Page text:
A decision has been issued in the United States District Court for the Eastern District of Louisiana, by Judge Stanwood R. Duval, Jr., dismissing the consolidated class action lawsuit against the United States Army Corps of Engineers for the failure of the Orleans Parish outfall canals and, in particular, the 17th Street Canal that allegedly accounted for approximately 80% of the flooding of downtown New Orleans in the wake of Hurricane Katrina (“In Re: Katrina Canal Breaches Consolidated Litigation, No. 05-4182 E.D. La.). The only remaining defendants are the Orleans Parish Levee Board and the New Orleans Sewerage and Water Board.
Judge Duval ruled that the 17th Street, London and Orleans Avenue outfall canals were federal flood control projects and therefore statutorily immune from suit under the Flood Control Act of 1928. In an opinion that was very critical of the Corps of Engineers, Judge Duval stated the following:
“While the United States government is immune for legal liability for the defalcations alleged herein, it is not free, nor should it be, from posterity’s judgment concerning its failure to accomplish what was its task. The citizens of each and every city in this great nation have come to depend on their government and its agencies to perform certain tasks which have been assigned to federal agencies by laws passed by Congress and overseen by the Executive Branch.
It should not be unreasonable for those citizens to rely on their agents, whom they pay through their taxes, to perform the tasks assigned in a timely and competent way. However, because of § 702c, there is neither incentive, nor punishment to insure that our own government performs these tasks correctly. There is no provision in the law which allows this Court to avoid the immunity provided by § 702c; gross incompetence receives the same treatment as simple mistake.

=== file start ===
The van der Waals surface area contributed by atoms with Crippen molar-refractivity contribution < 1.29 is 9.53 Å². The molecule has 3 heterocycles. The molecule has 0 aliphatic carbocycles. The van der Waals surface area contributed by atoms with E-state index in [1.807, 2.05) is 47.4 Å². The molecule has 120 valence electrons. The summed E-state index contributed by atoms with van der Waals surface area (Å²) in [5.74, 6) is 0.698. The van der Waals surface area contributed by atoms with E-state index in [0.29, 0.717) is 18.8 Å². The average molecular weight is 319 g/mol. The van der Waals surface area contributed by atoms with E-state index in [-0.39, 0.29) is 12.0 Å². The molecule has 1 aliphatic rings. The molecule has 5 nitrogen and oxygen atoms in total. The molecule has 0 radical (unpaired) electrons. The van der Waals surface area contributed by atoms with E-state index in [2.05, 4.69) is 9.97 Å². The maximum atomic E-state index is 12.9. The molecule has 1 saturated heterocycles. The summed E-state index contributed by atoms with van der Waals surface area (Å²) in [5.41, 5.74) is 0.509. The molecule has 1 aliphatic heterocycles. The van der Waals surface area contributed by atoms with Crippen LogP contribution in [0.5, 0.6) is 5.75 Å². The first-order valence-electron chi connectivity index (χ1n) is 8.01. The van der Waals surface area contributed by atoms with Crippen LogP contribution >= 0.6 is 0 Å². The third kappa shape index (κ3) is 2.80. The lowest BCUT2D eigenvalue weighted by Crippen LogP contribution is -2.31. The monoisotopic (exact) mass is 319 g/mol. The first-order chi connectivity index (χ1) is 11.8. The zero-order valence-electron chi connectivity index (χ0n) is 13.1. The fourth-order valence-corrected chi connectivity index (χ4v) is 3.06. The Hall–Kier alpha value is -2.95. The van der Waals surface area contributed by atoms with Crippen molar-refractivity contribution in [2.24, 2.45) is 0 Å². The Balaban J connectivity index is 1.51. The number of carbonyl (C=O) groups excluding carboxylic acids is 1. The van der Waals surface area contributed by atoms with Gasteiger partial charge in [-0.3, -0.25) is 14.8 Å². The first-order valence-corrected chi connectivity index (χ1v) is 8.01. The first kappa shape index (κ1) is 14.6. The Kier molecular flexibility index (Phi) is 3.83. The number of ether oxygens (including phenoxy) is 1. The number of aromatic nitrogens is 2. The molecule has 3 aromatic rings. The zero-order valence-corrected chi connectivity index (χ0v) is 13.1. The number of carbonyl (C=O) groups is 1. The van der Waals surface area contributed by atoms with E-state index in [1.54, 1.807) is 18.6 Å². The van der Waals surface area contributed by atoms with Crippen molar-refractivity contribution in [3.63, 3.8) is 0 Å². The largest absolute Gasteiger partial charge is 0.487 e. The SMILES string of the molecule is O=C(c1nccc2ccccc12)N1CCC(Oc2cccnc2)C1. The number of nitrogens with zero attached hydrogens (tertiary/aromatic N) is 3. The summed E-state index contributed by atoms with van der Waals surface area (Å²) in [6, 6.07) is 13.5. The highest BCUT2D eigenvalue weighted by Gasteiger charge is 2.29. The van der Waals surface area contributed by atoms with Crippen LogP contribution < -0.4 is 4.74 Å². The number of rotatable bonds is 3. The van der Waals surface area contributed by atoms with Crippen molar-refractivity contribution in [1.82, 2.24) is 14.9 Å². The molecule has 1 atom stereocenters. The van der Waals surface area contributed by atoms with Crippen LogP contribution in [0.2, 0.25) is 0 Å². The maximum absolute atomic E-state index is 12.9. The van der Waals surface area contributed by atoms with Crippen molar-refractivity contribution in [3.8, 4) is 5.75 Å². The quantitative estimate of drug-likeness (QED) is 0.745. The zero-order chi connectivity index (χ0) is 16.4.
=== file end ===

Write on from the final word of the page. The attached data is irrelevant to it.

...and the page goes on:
This story–fifty years in the making–is heart-wrenching. Millions of dollars were squandered in building a levee system with respect to these outfall canals which was known to be inadequate by the Corps’ own calculations. The byzantine funding and appropriation methods for this undertaking were in large part a cause of this failure. In addition, the failure of Congress to oversee the building of the LPV and the failure to recognize that it was flawed from practically the outset–using the wrong calculations for storm surge, failing to take into account subsidence, failing to take into account issues of the strength of canal walls at the 17th Street Canal while allowing the scouring out of the canal–rest with those who are charged with oversight.
The cruel irony here is that the Corps cast a blind eye, either as a result of executive directives or bureaucratic parsimony, to flooding caused by drainage needs and until otherwise directed by Congress, solely focused on flooding caused by storm surge. Nonetheless, damage caused by either type of flooding is ultimately borne by the same public fisc. Such egregious myopia is a caricature of bureaucratic inefficiency.
It is not within this Court’s power to address the wrongs committed. It is hopefully within the citizens of the United States’ power to address the failures of our laws and agencies. If not, it is certain that another tragedy such as this will occur again.”